Courses in CHL may come from a variety of disciplines including art history, comparative literature, cultural studies, foreign languages, literary analysis and criticism, mythology, philosophy, the analysis of popular culture, religious studies and semiotics.
Mind, Brain, and Information:
Courses meeting the MBI distribution are devoted to the study of the mind and brain, individual and social behavior, language and communication, and computers and digital technologies. In any MBI-designated course, students will ask some of the following questions:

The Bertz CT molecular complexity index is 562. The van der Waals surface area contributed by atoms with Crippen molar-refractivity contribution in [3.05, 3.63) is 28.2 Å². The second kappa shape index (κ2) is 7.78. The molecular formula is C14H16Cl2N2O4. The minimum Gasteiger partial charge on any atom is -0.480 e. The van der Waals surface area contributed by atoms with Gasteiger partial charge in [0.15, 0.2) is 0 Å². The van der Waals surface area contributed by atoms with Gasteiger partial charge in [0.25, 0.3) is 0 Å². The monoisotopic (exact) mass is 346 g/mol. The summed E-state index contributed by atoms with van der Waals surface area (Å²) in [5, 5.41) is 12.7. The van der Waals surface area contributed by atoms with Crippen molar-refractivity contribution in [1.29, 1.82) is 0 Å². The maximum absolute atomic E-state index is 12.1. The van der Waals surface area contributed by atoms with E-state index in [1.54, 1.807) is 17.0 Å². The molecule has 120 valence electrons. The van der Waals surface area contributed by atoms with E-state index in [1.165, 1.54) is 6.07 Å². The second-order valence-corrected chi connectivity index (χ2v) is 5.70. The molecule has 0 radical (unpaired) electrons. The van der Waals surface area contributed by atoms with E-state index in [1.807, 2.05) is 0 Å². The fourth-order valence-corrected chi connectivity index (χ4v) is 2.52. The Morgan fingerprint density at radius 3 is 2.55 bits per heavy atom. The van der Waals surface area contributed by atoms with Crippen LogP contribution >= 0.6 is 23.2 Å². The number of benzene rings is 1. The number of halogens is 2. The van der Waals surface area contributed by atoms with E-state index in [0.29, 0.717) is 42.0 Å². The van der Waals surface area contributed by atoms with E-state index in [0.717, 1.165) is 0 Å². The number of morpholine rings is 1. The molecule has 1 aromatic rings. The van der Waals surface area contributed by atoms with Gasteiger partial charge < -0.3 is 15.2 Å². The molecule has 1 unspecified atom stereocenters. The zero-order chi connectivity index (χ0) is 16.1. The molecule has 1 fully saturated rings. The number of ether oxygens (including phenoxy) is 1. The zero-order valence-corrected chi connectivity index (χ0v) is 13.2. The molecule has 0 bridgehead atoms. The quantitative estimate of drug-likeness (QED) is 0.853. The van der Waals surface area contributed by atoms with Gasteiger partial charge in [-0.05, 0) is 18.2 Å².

How do our experiences shape our brain and how does our brain shape experience? What is memory? How do narratives about past events reflect meaning for these experiences? What biological processes underlie the emotions, and do people from other cultures have the same emotions I do? Do people who speak different languages think differently? What is the best way to teach math and reading to kids? How do learning and "instinct" affect the behavior of animals? What can we discover by studying birdsong, squirrel whistles, dog barking, and the bleats of sheep? Can computers tell us anything about the nature of evolution? How are sex, gender, and sexual orientation shaped by the interaction of the brain and social environment? How do children's developing minds and brains affect how they interact in and with the world? Are religion and morality purely cultural inventions or did evolution somehow wire them into the human brain? What is consciousness and how can a brain produce it? What are the possible biological bases for psychopathology? How do new technologies and media affect human reception and processing of information--and the nature of knowledge itself? What can computational models teach us about biological and cultural systems? How can computers help us to tell stories and to make new kinds of art? How can technology be used to improve education? Do new technologies and forms of knowledge challenge or even blur the boundaries between human, animal, and machine?